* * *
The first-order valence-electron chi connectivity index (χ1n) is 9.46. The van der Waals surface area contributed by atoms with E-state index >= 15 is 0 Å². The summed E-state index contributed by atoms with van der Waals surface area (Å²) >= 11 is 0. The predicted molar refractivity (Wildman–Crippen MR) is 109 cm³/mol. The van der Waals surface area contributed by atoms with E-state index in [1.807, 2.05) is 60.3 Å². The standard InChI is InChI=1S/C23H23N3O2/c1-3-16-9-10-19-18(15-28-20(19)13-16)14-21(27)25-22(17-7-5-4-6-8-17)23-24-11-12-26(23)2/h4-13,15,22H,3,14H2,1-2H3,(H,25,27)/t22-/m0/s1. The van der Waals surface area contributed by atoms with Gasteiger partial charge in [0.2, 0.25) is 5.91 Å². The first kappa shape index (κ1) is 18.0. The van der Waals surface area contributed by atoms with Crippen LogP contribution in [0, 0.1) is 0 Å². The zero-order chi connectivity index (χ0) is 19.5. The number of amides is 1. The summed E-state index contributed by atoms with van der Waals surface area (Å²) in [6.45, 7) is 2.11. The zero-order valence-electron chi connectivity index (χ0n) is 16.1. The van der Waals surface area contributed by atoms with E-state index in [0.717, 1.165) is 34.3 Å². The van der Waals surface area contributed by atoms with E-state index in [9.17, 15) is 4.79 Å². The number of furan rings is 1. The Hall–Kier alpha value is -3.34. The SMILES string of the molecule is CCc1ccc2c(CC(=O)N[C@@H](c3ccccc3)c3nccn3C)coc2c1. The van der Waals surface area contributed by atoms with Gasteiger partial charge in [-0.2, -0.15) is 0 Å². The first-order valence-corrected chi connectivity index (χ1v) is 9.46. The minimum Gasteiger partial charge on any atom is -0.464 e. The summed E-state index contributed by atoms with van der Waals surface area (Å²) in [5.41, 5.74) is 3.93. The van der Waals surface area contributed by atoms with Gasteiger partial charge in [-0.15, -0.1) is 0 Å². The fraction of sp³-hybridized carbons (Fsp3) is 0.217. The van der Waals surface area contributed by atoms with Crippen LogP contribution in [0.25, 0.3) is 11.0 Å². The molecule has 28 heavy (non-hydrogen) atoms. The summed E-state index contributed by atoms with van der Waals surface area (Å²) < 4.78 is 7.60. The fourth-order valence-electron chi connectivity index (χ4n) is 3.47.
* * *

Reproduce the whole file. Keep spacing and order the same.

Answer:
The first-order valence-electron chi connectivity index (χ1n) is 9.46. The van der Waals surface area contributed by atoms with E-state index >= 15 is 0 Å². The summed E-state index contributed by atoms with van der Waals surface area (Å²) >= 11 is 0. The predicted molar refractivity (Wildman–Crippen MR) is 109 cm³/mol. The van der Waals surface area contributed by atoms with E-state index in [1.807, 2.05) is 60.3 Å². The standard InChI is InChI=1S/C23H23N3O2/c1-3-16-9-10-19-18(15-28-20(19)13-16)14-21(27)25-22(17-7-5-4-6-8-17)23-24-11-12-26(23)2/h4-13,15,22H,3,14H2,1-2H3,(H,25,27)/t22-/m0/s1. The van der Waals surface area contributed by atoms with Gasteiger partial charge in [0.2, 0.25) is 5.91 Å². The first kappa shape index (κ1) is 18.0. The van der Waals surface area contributed by atoms with Crippen LogP contribution in [0, 0.1) is 0 Å². The zero-order chi connectivity index (χ0) is 19.5. The number of amides is 1. The summed E-state index contributed by atoms with van der Waals surface area (Å²) in [6.45, 7) is 2.11. The zero-order valence-electron chi connectivity index (χ0n) is 16.1. The van der Waals surface area contributed by atoms with E-state index in [0.717, 1.165) is 34.3 Å². The van der Waals surface area contributed by atoms with E-state index in [9.17, 15) is 4.79 Å². The number of furan rings is 1. The Hall–Kier alpha value is -3.34. The SMILES string of the molecule is CCc1ccc2c(CC(=O)N[C@@H](c3ccccc3)c3nccn3C)coc2c1. The van der Waals surface area contributed by atoms with Gasteiger partial charge in [-0.2, -0.15) is 0 Å². The first-order valence-corrected chi connectivity index (χ1v) is 9.46. The minimum Gasteiger partial charge on any atom is -0.464 e. The summed E-state index contributed by atoms with van der Waals surface area (Å²) in [5.41, 5.74) is 3.93. The van der Waals surface area contributed by atoms with Gasteiger partial charge in [-0.15, -0.1) is 0 Å². The fraction of sp³-hybridized carbons (Fsp3) is 0.217. The van der Waals surface area contributed by atoms with Crippen LogP contribution in [0.25, 0.3) is 11.0 Å². The molecule has 28 heavy (non-hydrogen) atoms. The summed E-state index contributed by atoms with van der Waals surface area (Å²) < 4.78 is 7.60. The fourth-order valence-electron chi connectivity index (χ4n) is 3.47.